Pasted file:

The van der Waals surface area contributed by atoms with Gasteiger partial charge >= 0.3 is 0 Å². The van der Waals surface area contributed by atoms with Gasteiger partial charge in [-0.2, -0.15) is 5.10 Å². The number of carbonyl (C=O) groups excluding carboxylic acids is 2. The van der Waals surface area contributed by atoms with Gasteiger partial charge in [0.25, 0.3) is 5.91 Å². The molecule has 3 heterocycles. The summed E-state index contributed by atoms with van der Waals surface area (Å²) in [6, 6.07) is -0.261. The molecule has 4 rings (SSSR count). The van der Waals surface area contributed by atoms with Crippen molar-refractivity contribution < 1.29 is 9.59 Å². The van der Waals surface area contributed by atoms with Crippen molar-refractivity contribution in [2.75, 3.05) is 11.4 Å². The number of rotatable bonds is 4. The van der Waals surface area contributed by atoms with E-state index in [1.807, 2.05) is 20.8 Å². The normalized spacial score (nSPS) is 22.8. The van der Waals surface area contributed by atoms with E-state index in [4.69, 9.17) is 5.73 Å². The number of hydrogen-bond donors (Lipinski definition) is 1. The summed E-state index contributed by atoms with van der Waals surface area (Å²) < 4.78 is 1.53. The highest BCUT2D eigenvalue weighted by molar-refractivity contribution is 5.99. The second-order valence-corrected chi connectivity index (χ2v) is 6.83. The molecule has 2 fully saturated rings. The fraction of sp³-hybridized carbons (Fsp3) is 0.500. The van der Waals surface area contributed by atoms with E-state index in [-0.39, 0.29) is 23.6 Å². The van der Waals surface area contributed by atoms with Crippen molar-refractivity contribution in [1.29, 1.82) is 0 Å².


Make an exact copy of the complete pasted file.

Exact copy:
The van der Waals surface area contributed by atoms with Gasteiger partial charge >= 0.3 is 0 Å². The van der Waals surface area contributed by atoms with Gasteiger partial charge in [-0.2, -0.15) is 5.10 Å². The number of carbonyl (C=O) groups excluding carboxylic acids is 2. The van der Waals surface area contributed by atoms with Gasteiger partial charge in [0.25, 0.3) is 5.91 Å². The molecule has 3 heterocycles. The summed E-state index contributed by atoms with van der Waals surface area (Å²) in [6, 6.07) is -0.261. The molecule has 4 rings (SSSR count). The van der Waals surface area contributed by atoms with Crippen molar-refractivity contribution < 1.29 is 9.59 Å². The van der Waals surface area contributed by atoms with Crippen molar-refractivity contribution in [2.75, 3.05) is 11.4 Å². The number of rotatable bonds is 4. The van der Waals surface area contributed by atoms with E-state index in [1.807, 2.05) is 20.8 Å². The normalized spacial score (nSPS) is 22.8. The van der Waals surface area contributed by atoms with E-state index in [4.69, 9.17) is 5.73 Å². The number of hydrogen-bond donors (Lipinski definition) is 1. The summed E-state index contributed by atoms with van der Waals surface area (Å²) < 4.78 is 1.53. The highest BCUT2D eigenvalue weighted by molar-refractivity contribution is 5.99. The second-order valence-corrected chi connectivity index (χ2v) is 6.83. The molecule has 2 fully saturated rings. The fraction of sp³-hybridized carbons (Fsp3) is 0.500. The van der Waals surface area contributed by atoms with E-state index in [-0.39, 0.29) is 23.6 Å². The van der Waals surface area contributed by atoms with Crippen molar-refractivity contribution in [1.29, 1.82) is 0 Å².